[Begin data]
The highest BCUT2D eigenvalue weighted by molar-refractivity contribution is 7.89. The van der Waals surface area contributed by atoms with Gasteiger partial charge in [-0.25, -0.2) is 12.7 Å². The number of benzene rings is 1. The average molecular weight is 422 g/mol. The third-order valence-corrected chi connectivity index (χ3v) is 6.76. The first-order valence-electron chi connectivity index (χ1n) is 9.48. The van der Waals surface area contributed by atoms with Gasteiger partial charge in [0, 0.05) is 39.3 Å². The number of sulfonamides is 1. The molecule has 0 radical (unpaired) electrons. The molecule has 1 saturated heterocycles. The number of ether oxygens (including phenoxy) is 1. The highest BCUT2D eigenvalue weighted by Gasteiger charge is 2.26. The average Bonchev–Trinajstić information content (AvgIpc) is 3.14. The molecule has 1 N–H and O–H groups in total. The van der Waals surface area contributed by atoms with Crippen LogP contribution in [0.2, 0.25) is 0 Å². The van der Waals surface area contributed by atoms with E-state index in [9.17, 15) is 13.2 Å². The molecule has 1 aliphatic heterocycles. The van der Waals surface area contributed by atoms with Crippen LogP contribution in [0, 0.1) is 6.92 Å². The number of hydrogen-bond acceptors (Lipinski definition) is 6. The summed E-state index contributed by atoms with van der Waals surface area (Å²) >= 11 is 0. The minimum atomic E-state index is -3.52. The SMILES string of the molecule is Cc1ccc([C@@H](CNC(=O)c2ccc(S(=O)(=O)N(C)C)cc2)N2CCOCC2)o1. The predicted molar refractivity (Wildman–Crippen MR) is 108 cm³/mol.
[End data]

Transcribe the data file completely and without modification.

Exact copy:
The highest BCUT2D eigenvalue weighted by molar-refractivity contribution is 7.89. The van der Waals surface area contributed by atoms with Gasteiger partial charge in [-0.25, -0.2) is 12.7 Å². The number of benzene rings is 1. The average molecular weight is 422 g/mol. The third-order valence-corrected chi connectivity index (χ3v) is 6.76. The first-order valence-electron chi connectivity index (χ1n) is 9.48. The van der Waals surface area contributed by atoms with Gasteiger partial charge in [0, 0.05) is 39.3 Å². The number of sulfonamides is 1. The molecule has 0 radical (unpaired) electrons. The molecule has 1 saturated heterocycles. The number of ether oxygens (including phenoxy) is 1. The highest BCUT2D eigenvalue weighted by Gasteiger charge is 2.26. The average Bonchev–Trinajstić information content (AvgIpc) is 3.14. The molecule has 1 N–H and O–H groups in total. The van der Waals surface area contributed by atoms with Crippen LogP contribution in [0.2, 0.25) is 0 Å². The van der Waals surface area contributed by atoms with E-state index in [9.17, 15) is 13.2 Å². The molecule has 1 aliphatic heterocycles. The van der Waals surface area contributed by atoms with Crippen LogP contribution in [0, 0.1) is 6.92 Å². The number of hydrogen-bond acceptors (Lipinski definition) is 6. The summed E-state index contributed by atoms with van der Waals surface area (Å²) >= 11 is 0. The minimum atomic E-state index is -3.52. The SMILES string of the molecule is Cc1ccc([C@@H](CNC(=O)c2ccc(S(=O)(=O)N(C)C)cc2)N2CCOCC2)o1. The predicted molar refractivity (Wildman–Crippen MR) is 108 cm³/mol.